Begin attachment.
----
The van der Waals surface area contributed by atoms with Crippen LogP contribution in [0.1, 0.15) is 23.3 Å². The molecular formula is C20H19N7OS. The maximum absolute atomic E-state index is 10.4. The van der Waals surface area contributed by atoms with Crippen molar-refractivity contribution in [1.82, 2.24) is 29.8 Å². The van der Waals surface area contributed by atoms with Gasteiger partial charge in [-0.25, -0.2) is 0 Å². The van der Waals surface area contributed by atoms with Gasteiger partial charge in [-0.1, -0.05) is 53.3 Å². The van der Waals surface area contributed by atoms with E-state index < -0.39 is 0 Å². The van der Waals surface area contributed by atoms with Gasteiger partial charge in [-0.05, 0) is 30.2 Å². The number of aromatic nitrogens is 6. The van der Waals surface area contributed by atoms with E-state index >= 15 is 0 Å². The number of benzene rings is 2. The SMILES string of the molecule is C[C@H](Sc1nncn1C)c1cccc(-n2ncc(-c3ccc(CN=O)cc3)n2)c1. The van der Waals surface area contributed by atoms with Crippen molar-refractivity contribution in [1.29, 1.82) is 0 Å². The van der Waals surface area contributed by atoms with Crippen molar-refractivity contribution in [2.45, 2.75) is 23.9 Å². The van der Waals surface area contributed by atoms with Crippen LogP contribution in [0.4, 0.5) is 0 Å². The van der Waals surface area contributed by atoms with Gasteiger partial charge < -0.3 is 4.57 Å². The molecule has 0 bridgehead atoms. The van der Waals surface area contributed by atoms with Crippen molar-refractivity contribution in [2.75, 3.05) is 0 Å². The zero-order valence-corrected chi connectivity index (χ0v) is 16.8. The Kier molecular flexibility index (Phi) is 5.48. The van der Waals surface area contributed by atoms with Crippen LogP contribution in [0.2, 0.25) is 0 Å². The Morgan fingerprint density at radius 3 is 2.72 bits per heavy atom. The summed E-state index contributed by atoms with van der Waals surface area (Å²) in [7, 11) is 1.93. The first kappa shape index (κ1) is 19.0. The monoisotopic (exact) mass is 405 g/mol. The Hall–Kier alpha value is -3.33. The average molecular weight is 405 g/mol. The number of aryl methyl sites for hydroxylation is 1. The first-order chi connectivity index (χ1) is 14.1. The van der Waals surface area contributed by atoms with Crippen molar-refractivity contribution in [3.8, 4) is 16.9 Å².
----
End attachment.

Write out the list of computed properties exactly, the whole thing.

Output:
The van der Waals surface area contributed by atoms with Crippen LogP contribution in [0.1, 0.15) is 23.3 Å². The molecular formula is C20H19N7OS. The maximum absolute atomic E-state index is 10.4. The van der Waals surface area contributed by atoms with Crippen molar-refractivity contribution in [1.82, 2.24) is 29.8 Å². The van der Waals surface area contributed by atoms with Gasteiger partial charge in [-0.25, -0.2) is 0 Å². The van der Waals surface area contributed by atoms with Gasteiger partial charge in [-0.1, -0.05) is 53.3 Å². The van der Waals surface area contributed by atoms with E-state index < -0.39 is 0 Å². The van der Waals surface area contributed by atoms with Gasteiger partial charge in [-0.05, 0) is 30.2 Å². The number of aromatic nitrogens is 6. The van der Waals surface area contributed by atoms with E-state index >= 15 is 0 Å². The number of benzene rings is 2. The SMILES string of the molecule is C[C@H](Sc1nncn1C)c1cccc(-n2ncc(-c3ccc(CN=O)cc3)n2)c1. The van der Waals surface area contributed by atoms with Crippen molar-refractivity contribution in [1.29, 1.82) is 0 Å². The van der Waals surface area contributed by atoms with Crippen molar-refractivity contribution in [2.45, 2.75) is 23.9 Å². The van der Waals surface area contributed by atoms with Crippen LogP contribution in [0.4, 0.5) is 0 Å². The van der Waals surface area contributed by atoms with Gasteiger partial charge < -0.3 is 4.57 Å². The molecule has 0 bridgehead atoms. The van der Waals surface area contributed by atoms with Crippen molar-refractivity contribution in [2.75, 3.05) is 0 Å². The zero-order valence-corrected chi connectivity index (χ0v) is 16.8. The Kier molecular flexibility index (Phi) is 5.48. The van der Waals surface area contributed by atoms with Crippen LogP contribution in [0.2, 0.25) is 0 Å². The Morgan fingerprint density at radius 3 is 2.72 bits per heavy atom. The summed E-state index contributed by atoms with van der Waals surface area (Å²) in [7, 11) is 1.93. The first kappa shape index (κ1) is 19.0. The monoisotopic (exact) mass is 405 g/mol. The Hall–Kier alpha value is -3.33. The average molecular weight is 405 g/mol. The number of aryl methyl sites for hydroxylation is 1. The first-order chi connectivity index (χ1) is 14.1. The van der Waals surface area contributed by atoms with Crippen molar-refractivity contribution in [3.8, 4) is 16.9 Å².